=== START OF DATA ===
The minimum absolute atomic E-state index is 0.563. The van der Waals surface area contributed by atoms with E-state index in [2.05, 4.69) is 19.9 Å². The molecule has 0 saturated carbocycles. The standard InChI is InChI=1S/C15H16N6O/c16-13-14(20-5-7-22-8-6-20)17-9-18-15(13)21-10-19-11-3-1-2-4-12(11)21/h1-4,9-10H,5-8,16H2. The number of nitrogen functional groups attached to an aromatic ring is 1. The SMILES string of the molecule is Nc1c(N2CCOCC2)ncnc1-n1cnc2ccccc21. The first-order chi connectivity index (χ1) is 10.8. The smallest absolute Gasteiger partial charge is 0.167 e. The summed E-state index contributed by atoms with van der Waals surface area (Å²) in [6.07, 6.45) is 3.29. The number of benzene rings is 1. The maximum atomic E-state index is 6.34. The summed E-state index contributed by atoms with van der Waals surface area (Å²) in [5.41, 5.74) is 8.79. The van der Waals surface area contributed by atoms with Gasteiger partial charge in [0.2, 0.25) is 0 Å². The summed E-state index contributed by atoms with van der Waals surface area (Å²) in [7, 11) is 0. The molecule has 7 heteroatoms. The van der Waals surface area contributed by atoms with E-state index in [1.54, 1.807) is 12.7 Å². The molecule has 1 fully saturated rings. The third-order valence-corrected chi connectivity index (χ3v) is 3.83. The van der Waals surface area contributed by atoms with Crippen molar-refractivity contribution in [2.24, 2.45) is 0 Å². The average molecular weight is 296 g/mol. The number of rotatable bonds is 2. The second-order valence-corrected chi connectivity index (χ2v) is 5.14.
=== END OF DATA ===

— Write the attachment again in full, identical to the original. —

The minimum absolute atomic E-state index is 0.563. The van der Waals surface area contributed by atoms with E-state index in [2.05, 4.69) is 19.9 Å². The molecule has 0 saturated carbocycles. The standard InChI is InChI=1S/C15H16N6O/c16-13-14(20-5-7-22-8-6-20)17-9-18-15(13)21-10-19-11-3-1-2-4-12(11)21/h1-4,9-10H,5-8,16H2. The number of nitrogen functional groups attached to an aromatic ring is 1. The SMILES string of the molecule is Nc1c(N2CCOCC2)ncnc1-n1cnc2ccccc21. The first-order chi connectivity index (χ1) is 10.8. The smallest absolute Gasteiger partial charge is 0.167 e. The summed E-state index contributed by atoms with van der Waals surface area (Å²) in [6.07, 6.45) is 3.29. The number of benzene rings is 1. The maximum atomic E-state index is 6.34. The summed E-state index contributed by atoms with van der Waals surface area (Å²) in [5.41, 5.74) is 8.79. The van der Waals surface area contributed by atoms with Gasteiger partial charge in [0.2, 0.25) is 0 Å². The summed E-state index contributed by atoms with van der Waals surface area (Å²) in [7, 11) is 0. The molecule has 7 heteroatoms. The van der Waals surface area contributed by atoms with E-state index in [1.54, 1.807) is 12.7 Å². The molecule has 1 fully saturated rings. The third-order valence-corrected chi connectivity index (χ3v) is 3.83. The van der Waals surface area contributed by atoms with Crippen molar-refractivity contribution in [2.24, 2.45) is 0 Å². The average molecular weight is 296 g/mol. The number of rotatable bonds is 2. The second-order valence-corrected chi connectivity index (χ2v) is 5.14.